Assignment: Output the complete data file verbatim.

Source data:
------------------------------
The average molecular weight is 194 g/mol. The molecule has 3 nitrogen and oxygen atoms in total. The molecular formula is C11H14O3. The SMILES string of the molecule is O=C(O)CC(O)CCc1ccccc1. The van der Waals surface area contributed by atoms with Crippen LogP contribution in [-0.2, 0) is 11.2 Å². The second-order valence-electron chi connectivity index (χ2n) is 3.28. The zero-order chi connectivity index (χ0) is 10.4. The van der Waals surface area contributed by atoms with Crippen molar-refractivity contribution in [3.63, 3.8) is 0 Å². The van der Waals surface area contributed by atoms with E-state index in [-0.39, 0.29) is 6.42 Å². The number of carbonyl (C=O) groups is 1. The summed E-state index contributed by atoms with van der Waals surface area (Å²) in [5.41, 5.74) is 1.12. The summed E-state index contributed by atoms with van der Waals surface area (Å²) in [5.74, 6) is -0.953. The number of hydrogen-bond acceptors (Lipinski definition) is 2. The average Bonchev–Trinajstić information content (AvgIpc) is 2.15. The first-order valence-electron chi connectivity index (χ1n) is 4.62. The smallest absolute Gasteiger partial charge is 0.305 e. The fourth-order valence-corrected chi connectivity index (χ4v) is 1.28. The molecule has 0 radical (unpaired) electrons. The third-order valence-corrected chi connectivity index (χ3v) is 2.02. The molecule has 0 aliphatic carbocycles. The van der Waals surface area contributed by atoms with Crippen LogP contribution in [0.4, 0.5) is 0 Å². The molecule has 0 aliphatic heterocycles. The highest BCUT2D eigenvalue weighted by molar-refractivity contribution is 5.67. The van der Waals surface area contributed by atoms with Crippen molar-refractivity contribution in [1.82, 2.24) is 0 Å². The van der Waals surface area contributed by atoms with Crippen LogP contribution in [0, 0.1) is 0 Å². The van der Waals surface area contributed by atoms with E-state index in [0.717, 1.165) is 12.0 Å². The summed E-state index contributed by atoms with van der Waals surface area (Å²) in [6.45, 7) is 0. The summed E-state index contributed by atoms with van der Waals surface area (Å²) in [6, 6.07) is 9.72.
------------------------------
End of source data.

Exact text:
The average molecular weight is 194 g/mol. The molecule has 3 nitrogen and oxygen atoms in total. The molecular formula is C11H14O3. The SMILES string of the molecule is O=C(O)CC(O)CCc1ccccc1. The van der Waals surface area contributed by atoms with Crippen LogP contribution in [-0.2, 0) is 11.2 Å². The second-order valence-electron chi connectivity index (χ2n) is 3.28. The zero-order chi connectivity index (χ0) is 10.4. The van der Waals surface area contributed by atoms with Crippen molar-refractivity contribution in [3.63, 3.8) is 0 Å². The van der Waals surface area contributed by atoms with E-state index in [-0.39, 0.29) is 6.42 Å². The number of carbonyl (C=O) groups is 1. The summed E-state index contributed by atoms with van der Waals surface area (Å²) in [5.41, 5.74) is 1.12. The summed E-state index contributed by atoms with van der Waals surface area (Å²) in [5.74, 6) is -0.953. The number of hydrogen-bond acceptors (Lipinski definition) is 2. The average Bonchev–Trinajstić information content (AvgIpc) is 2.15. The first-order valence-electron chi connectivity index (χ1n) is 4.62. The smallest absolute Gasteiger partial charge is 0.305 e. The fourth-order valence-corrected chi connectivity index (χ4v) is 1.28. The molecule has 0 radical (unpaired) electrons. The third-order valence-corrected chi connectivity index (χ3v) is 2.02. The molecule has 0 aliphatic carbocycles. The van der Waals surface area contributed by atoms with Crippen LogP contribution in [0.4, 0.5) is 0 Å². The molecule has 0 aliphatic heterocycles. The highest BCUT2D eigenvalue weighted by molar-refractivity contribution is 5.67. The van der Waals surface area contributed by atoms with Crippen molar-refractivity contribution in [1.82, 2.24) is 0 Å². The van der Waals surface area contributed by atoms with Crippen LogP contribution in [0, 0.1) is 0 Å². The van der Waals surface area contributed by atoms with E-state index in [0.717, 1.165) is 12.0 Å². The summed E-state index contributed by atoms with van der Waals surface area (Å²) in [6.45, 7) is 0. The summed E-state index contributed by atoms with van der Waals surface area (Å²) in [6, 6.07) is 9.72.